The unique Numbat (Myrmecobius fasciatus) is a highly specialised marsupial that is native to parts of Australia. An endangered species it is under threat from habitat loss and predation by feral cats and foxes. They are also vulnerable to birds of prey such as wedge-tailed eagles.
An diurnal animal (active during the day) whose diet consists almost exclusively of termites, of which they eat up to 20,000 termites a day. Numbats do not need to drink water, as they get enough water from the termites they eat.
It is a small mammal, with a pointed shape head, small upright ears, short legs with long claws and a wonderful looking long bushy tail. This slender animal is a grey-brown to reddish in colouration with back stripe across its eyes and black and white banding across the back and rump.
Numbats eats termites exclusively with a long, slender sticky tongue. The tongue is approximately 10–11 cm long. They consume up to 20,000 termites a day. Numbats do not need to drink water because they get enough water from the termites they eat.
Other names include Walpurti, Noombat and the Banded Anteater.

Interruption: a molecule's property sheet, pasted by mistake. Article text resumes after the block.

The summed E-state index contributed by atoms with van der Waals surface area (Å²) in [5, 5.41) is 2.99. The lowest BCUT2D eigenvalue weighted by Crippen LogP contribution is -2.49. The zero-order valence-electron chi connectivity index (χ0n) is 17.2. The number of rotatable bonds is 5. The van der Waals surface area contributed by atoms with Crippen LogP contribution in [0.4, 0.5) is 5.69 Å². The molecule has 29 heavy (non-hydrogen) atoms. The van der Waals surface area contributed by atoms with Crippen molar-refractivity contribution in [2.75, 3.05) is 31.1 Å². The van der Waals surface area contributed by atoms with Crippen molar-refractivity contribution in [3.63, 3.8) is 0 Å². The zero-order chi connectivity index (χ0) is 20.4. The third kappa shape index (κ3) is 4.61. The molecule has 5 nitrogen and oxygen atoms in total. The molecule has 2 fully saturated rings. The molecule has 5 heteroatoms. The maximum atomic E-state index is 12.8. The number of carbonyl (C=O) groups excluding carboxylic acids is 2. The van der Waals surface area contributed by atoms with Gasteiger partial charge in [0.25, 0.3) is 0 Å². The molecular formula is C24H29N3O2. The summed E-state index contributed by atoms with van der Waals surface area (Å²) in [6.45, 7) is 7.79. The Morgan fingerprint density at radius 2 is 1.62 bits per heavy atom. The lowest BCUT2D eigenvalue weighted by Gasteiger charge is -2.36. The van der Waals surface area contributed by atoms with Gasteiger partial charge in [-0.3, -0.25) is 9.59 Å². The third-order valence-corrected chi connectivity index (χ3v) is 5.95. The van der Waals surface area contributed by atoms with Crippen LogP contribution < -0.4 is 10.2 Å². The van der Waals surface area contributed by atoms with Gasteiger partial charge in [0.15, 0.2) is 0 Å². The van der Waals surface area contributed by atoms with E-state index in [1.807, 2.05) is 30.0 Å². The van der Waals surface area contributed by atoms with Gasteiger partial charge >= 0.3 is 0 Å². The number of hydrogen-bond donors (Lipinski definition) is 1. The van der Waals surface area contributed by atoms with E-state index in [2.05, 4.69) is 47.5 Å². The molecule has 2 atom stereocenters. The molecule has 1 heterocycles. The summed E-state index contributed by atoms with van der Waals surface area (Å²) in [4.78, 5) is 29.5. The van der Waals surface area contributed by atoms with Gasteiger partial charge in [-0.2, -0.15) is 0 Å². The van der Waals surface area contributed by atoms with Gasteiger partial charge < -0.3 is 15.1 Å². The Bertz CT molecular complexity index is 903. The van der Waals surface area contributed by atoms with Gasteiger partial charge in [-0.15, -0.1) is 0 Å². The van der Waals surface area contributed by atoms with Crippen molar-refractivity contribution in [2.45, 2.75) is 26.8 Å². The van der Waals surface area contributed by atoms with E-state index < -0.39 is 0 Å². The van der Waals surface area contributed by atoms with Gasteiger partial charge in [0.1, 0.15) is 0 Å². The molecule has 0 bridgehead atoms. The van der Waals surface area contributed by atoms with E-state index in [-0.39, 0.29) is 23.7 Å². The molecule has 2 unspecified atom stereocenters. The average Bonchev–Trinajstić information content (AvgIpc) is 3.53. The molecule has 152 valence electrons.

Images © Ausemade PL
- Scientific classification
- Kingdom: Animalia
- Phylum: Chordata
- Class: Mammalia
- Infraclass: Marsupialia
- Order: Dasyuromorphia
- Family: Myrmecobiidae
- Genus: Myrmecobius
- Species: M. fasciatus
- Binomial name: Myrmecobius fasciatus
M. fasciatus fasciatus
M. fasciatus rufus (extinct)
Footnote & References
- Project Numbat, http://www.numbat.org.au/thenumbat
- Numbat, Australian Wildlife Conservancy, https://www.australianwildlife.org/wildlife/numbat/
- Numbat Myrmecobius fasciatus, Department of Biodiversity, Conservation and Attractions, Government of Western Australia, https://www.dpaw.wa.gov.au/images/documents/plants-animals/animals/animal_profiles/numbat_fauna_profile.pdf